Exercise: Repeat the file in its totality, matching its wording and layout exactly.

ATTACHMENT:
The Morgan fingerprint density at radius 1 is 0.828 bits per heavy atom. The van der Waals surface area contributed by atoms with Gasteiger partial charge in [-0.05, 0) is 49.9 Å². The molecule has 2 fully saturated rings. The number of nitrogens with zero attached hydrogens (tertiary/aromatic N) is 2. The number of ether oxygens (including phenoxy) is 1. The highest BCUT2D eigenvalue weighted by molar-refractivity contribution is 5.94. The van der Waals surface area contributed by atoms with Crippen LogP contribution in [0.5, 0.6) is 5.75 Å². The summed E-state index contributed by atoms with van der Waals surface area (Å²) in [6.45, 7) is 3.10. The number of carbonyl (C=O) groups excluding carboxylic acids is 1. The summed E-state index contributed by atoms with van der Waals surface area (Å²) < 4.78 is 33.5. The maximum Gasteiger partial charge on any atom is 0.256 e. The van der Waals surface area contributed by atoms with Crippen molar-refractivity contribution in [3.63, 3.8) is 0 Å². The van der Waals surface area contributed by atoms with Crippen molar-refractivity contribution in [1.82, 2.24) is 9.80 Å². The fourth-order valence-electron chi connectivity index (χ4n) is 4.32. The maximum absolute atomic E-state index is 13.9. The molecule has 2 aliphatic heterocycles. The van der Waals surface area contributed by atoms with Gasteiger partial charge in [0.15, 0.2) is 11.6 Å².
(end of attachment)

The Morgan fingerprint density at radius 1 is 0.828 bits per heavy atom. The van der Waals surface area contributed by atoms with Gasteiger partial charge in [-0.05, 0) is 49.9 Å². The molecule has 2 fully saturated rings. The number of nitrogens with zero attached hydrogens (tertiary/aromatic N) is 2. The number of ether oxygens (including phenoxy) is 1. The highest BCUT2D eigenvalue weighted by molar-refractivity contribution is 5.94. The van der Waals surface area contributed by atoms with Crippen LogP contribution in [0.5, 0.6) is 5.75 Å². The summed E-state index contributed by atoms with van der Waals surface area (Å²) in [6.45, 7) is 3.10. The number of carbonyl (C=O) groups excluding carboxylic acids is 1. The summed E-state index contributed by atoms with van der Waals surface area (Å²) < 4.78 is 33.5. The maximum Gasteiger partial charge on any atom is 0.256 e. The van der Waals surface area contributed by atoms with Crippen molar-refractivity contribution in [3.63, 3.8) is 0 Å². The van der Waals surface area contributed by atoms with Crippen molar-refractivity contribution in [1.82, 2.24) is 9.80 Å². The fourth-order valence-electron chi connectivity index (χ4n) is 4.32. The maximum absolute atomic E-state index is 13.9. The molecule has 2 aliphatic heterocycles. The van der Waals surface area contributed by atoms with Gasteiger partial charge in [0.15, 0.2) is 11.6 Å².